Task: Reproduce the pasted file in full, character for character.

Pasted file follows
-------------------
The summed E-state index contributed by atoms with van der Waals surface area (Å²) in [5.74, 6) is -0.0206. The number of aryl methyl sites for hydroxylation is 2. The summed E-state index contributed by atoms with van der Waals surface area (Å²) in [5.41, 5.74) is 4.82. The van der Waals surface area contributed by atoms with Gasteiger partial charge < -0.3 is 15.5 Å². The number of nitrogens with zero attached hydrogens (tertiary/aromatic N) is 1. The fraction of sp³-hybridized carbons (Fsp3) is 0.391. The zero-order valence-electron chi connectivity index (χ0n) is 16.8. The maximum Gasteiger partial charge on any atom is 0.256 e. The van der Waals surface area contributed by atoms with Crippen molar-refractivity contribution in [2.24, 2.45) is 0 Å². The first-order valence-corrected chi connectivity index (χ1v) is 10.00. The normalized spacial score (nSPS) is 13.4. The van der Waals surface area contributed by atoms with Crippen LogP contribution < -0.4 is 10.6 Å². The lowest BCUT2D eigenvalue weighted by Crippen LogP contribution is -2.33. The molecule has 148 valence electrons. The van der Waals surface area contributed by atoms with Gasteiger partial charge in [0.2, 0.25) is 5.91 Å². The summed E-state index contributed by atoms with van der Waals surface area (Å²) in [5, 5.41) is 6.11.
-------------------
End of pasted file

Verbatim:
The summed E-state index contributed by atoms with van der Waals surface area (Å²) in [5.74, 6) is -0.0206. The number of aryl methyl sites for hydroxylation is 2. The summed E-state index contributed by atoms with van der Waals surface area (Å²) in [5.41, 5.74) is 4.82. The van der Waals surface area contributed by atoms with Gasteiger partial charge < -0.3 is 15.5 Å². The number of nitrogens with zero attached hydrogens (tertiary/aromatic N) is 1. The fraction of sp³-hybridized carbons (Fsp3) is 0.391. The zero-order valence-electron chi connectivity index (χ0n) is 16.8. The maximum Gasteiger partial charge on any atom is 0.256 e. The van der Waals surface area contributed by atoms with Crippen molar-refractivity contribution in [2.24, 2.45) is 0 Å². The first-order valence-corrected chi connectivity index (χ1v) is 10.00. The normalized spacial score (nSPS) is 13.4. The van der Waals surface area contributed by atoms with Crippen LogP contribution < -0.4 is 10.6 Å². The lowest BCUT2D eigenvalue weighted by Crippen LogP contribution is -2.33. The molecule has 148 valence electrons. The van der Waals surface area contributed by atoms with Gasteiger partial charge in [0.2, 0.25) is 5.91 Å². The summed E-state index contributed by atoms with van der Waals surface area (Å²) in [5, 5.41) is 6.11.